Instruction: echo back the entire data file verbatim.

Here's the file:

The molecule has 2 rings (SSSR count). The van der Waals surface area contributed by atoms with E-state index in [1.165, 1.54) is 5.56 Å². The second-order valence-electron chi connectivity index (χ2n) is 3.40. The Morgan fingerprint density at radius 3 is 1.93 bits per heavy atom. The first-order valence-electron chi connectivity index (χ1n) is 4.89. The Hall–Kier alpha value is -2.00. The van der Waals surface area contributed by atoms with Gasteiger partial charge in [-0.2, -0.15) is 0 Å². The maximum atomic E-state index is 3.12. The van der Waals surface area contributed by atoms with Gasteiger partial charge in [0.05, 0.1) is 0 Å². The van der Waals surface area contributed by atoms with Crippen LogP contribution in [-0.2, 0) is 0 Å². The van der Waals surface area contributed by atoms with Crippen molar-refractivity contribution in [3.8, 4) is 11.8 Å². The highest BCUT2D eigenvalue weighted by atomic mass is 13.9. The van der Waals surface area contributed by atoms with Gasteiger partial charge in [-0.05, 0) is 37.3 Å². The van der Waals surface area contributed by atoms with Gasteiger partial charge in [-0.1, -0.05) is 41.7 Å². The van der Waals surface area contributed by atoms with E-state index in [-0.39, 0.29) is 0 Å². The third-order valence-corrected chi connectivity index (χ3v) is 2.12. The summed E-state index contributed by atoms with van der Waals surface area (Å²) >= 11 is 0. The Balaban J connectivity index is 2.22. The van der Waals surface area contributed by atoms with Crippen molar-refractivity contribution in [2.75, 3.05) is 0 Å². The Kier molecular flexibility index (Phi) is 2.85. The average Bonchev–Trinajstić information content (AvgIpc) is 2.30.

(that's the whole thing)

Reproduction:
The molecule has 2 rings (SSSR count). The van der Waals surface area contributed by atoms with E-state index in [1.165, 1.54) is 5.56 Å². The second-order valence-electron chi connectivity index (χ2n) is 3.40. The Morgan fingerprint density at radius 3 is 1.93 bits per heavy atom. The first-order valence-electron chi connectivity index (χ1n) is 4.89. The Hall–Kier alpha value is -2.00. The van der Waals surface area contributed by atoms with Gasteiger partial charge in [-0.2, -0.15) is 0 Å². The maximum atomic E-state index is 3.12. The van der Waals surface area contributed by atoms with Gasteiger partial charge in [0.05, 0.1) is 0 Å². The van der Waals surface area contributed by atoms with Crippen LogP contribution in [-0.2, 0) is 0 Å². The van der Waals surface area contributed by atoms with Crippen molar-refractivity contribution in [3.8, 4) is 11.8 Å². The highest BCUT2D eigenvalue weighted by atomic mass is 13.9. The van der Waals surface area contributed by atoms with Gasteiger partial charge in [-0.05, 0) is 37.3 Å². The van der Waals surface area contributed by atoms with Gasteiger partial charge in [-0.1, -0.05) is 41.7 Å². The van der Waals surface area contributed by atoms with E-state index in [-0.39, 0.29) is 0 Å². The third-order valence-corrected chi connectivity index (χ3v) is 2.12. The summed E-state index contributed by atoms with van der Waals surface area (Å²) >= 11 is 0. The Balaban J connectivity index is 2.22. The van der Waals surface area contributed by atoms with Crippen molar-refractivity contribution in [2.75, 3.05) is 0 Å². The Kier molecular flexibility index (Phi) is 2.85. The average Bonchev–Trinajstić information content (AvgIpc) is 2.30.